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Circular reference

P: n/a
Hi

I Have a solution with about 50 projects and each project have References to
1 to n of the projects in the solution. I try go to a project and try to add
a reference to another project and I get a Circular Reference" error and
cannot reference the project.

Is there any way to find out the what Method or Project is causing the problem
If I am on Project A tring to add Project B - I checked that A doesn't
include B and B doesn't include A - it must be some other project that is
referenced and calling someone else.

Just looking for a suggestion to track down the culprit :-)
Thanks

Mar 28 '07 #1
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3 Replies


P: n/a
It is actually pretty easy to list the entire reference tree for an
assembly, either through reflection (if compiled) or through parsing
the csproj files (if not). I have samples of both, but they are tied
into other code that I don't want to have to remove - but you may find
this useful for pulling it apart. Note that you need to be a little
careful : the 2 core MS libs at the bottom are themselves circular, so
you need to check against that when enumerating.

Get an Assembly either from a known Type or from the startup Assembly.
From an Assembly you can use GetReferencedAssemblies() to get the
references, which you can then attempt to load via the static
Assembly.Load method (which IIRC returns the existing Assembly if it
is already loaded) - but note that this can throw an exception if the
necessary reference isn't found.

I would probably just use the above to output the tree of your problem
assembly (where you can't add the reference), which should quickly
reveal why... no more that 20 minutes coding I'd guess.

Marc
Mar 28 '07 #2

P: n/a
Hi,
According to your description, I understand you want know how to track down
the "Circular Reference" error.

For example: we have three Projects: ProjectA, ProjectB, ProjectC.
ProjectA has a reference to ProjectB, (ProjectA->ProjectB)
ProjectB has a reference to ProjectC. (ProjectB->ProjectC)
When we are on ProjectC trying to add referece to ProjectB, we will receive
an error massage "Circular Reference". (Because ProjectB has a reference to
ProjectC)
Additionally, if we are going to add referece to ProjectA, we will also
receive the same error meassage "Circular Reference".
(ProjectA->ProjectB->ProjectC).

Apparently, I think the second scenario is similar to your solution.
To trouble down such issue, as Marc said, add some code to draw a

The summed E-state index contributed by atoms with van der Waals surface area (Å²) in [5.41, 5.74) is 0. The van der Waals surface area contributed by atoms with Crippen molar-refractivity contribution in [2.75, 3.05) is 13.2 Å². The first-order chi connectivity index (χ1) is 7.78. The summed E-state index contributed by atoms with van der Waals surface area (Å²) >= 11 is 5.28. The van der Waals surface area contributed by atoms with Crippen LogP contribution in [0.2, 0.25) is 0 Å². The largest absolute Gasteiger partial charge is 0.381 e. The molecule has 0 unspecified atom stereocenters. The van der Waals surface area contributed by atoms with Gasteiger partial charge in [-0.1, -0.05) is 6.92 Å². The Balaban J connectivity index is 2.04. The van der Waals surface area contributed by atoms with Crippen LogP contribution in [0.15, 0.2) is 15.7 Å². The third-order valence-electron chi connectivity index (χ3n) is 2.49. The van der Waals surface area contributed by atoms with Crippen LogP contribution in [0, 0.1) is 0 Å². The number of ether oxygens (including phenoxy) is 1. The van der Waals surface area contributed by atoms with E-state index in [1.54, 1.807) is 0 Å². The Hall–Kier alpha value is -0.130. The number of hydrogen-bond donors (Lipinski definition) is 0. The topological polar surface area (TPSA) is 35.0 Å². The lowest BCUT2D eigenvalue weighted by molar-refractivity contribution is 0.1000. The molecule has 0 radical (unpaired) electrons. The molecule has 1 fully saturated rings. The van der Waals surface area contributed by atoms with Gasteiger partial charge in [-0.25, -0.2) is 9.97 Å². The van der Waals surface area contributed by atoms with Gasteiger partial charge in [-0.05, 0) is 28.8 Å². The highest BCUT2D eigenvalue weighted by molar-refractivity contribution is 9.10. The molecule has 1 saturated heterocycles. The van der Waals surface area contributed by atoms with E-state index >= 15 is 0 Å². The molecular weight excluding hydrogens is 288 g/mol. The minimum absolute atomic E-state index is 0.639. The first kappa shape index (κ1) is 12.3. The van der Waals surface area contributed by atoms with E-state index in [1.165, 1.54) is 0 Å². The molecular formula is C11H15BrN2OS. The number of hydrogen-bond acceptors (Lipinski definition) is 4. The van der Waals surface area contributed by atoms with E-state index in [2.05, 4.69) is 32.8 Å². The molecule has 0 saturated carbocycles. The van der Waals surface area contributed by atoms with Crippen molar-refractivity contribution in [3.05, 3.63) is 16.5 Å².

dependence tree of your project.
Another choice, you may use the feature "Project References" in Visual
Studio 2005 IDE.
Right Click your Project, Select "Project dependences..." option in context
menu.
If there is a Circular Reference between two projects, there must have the
same project entry in Project dependences dialog.
In this scenario, it is ProjectB.

By the way, I think "Reflector" is also a good option. Thanks for Marc's
suggestion.:)

Hope this helps. If you have anything unclear, please feel free to update
here and I'm glad to assist you.

Have a great day,
Sincerely,
Wen Yuan
Microsoft Online Community Support
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Mar 28 '07 #3

P: n/a
The best tool to find circular references not only bewteen assemblies but
also between namespaces or types or methods is NDepend
http://www.NDepend.com

Have a glance at this 4mn demo:
http://s3.amazonaws.com/NDependOnlin...ewlet_swf.html

Patrick
"Marc Gravell" <ma**********@gmail.coma écrit dans le message de news:
uY**************@TK2MSFTNGP04.phx.gbl...
It is actually pretty easy to list the entire reference tree for an
assembly, either through reflection (if compiled) or through parsing the
csproj files (if not). I have samples of both, but they are tied into
other code that I don't want to have to remove - but you may find this
useful for pulling it apart. Note that you need to be a little careful :
the 2 core MS libs at the bottom are themselves circular, so you need to
check against that when enumerating.

Get an Assembly either from a known Type or from the startup Assembly.
From an Assembly you can use GetReferencedAssemblies() to get the
references, which you can then attempt to load via the static
Assembly.Load method (which IIRC returns the existing Assembly if it is
already loaded) - but note that this can throw an exception if the
necessary reference isn't found.

I would probably just use the above to output the tree of your problem
assembly (where you can't add the reference), which should quickly reveal
why... no more that 20 minutes coding I'd guess.

Marc

May 6 '07 #4

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